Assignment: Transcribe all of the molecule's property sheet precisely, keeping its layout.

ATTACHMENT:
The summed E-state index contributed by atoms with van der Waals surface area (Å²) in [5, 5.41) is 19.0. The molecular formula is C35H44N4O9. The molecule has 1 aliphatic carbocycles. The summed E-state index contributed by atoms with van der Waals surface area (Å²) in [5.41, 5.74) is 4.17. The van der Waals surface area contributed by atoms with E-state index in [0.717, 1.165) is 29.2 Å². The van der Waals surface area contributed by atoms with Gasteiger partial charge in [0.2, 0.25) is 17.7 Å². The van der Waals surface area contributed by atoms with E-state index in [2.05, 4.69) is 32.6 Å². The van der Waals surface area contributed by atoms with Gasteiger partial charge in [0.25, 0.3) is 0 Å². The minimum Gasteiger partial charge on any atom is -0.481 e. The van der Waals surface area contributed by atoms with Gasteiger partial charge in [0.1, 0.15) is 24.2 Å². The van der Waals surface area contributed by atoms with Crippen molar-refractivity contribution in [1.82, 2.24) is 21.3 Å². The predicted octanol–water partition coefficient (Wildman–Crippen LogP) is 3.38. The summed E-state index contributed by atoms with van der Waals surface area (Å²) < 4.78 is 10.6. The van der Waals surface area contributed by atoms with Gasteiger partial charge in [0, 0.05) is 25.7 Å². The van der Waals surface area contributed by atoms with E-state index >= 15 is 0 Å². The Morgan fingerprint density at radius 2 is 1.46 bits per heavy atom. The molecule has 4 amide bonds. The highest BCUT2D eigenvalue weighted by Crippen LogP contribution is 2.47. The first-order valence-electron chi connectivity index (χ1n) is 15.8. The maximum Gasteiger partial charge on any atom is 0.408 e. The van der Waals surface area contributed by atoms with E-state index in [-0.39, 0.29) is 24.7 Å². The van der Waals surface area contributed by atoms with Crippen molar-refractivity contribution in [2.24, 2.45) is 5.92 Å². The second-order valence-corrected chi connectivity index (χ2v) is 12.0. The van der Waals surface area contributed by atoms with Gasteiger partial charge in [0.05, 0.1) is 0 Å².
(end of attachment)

The summed E-state index contributed by atoms with van der Waals surface area (Å²) in [5, 5.41) is 19.0. The molecular formula is C35H44N4O9. The molecule has 1 aliphatic carbocycles. The summed E-state index contributed by atoms with van der Waals surface area (Å²) in [5.41, 5.74) is 4.17. The van der Waals surface area contributed by atoms with E-state index in [0.717, 1.165) is 29.2 Å². The van der Waals surface area contributed by atoms with Gasteiger partial charge in [0.2, 0.25) is 17.7 Å². The van der Waals surface area contributed by atoms with E-state index in [2.05, 4.69) is 32.6 Å². The van der Waals surface area contributed by atoms with Gasteiger partial charge in [0.25, 0.3) is 0 Å². The minimum Gasteiger partial charge on any atom is -0.481 e. The van der Waals surface area contributed by atoms with Gasteiger partial charge in [0.1, 0.15) is 24.2 Å². The van der Waals surface area contributed by atoms with Crippen molar-refractivity contribution in [1.82, 2.24) is 21.3 Å². The predicted octanol–water partition coefficient (Wildman–Crippen LogP) is 3.38. The summed E-state index contributed by atoms with van der Waals surface area (Å²) < 4.78 is 10.6. The van der Waals surface area contributed by atoms with Gasteiger partial charge in [0, 0.05) is 25.7 Å². The van der Waals surface area contributed by atoms with E-state index >= 15 is 0 Å². The Morgan fingerprint density at radius 2 is 1.46 bits per heavy atom. The molecule has 4 amide bonds. The highest BCUT2D eigenvalue weighted by Crippen LogP contribution is 2.47. The first-order valence-electron chi connectivity index (χ1n) is 15.8. The maximum Gasteiger partial charge on any atom is 0.408 e. The van der Waals surface area contributed by atoms with E-state index in [-0.39, 0.29) is 24.7 Å². The van der Waals surface area contributed by atoms with Crippen molar-refractivity contribution in [2.24, 2.45) is 5.92 Å². The second-order valence-corrected chi connectivity index (χ2v) is 12.0. The van der Waals surface area contributed by atoms with Gasteiger partial charge in [0.05, 0.1) is 0 Å².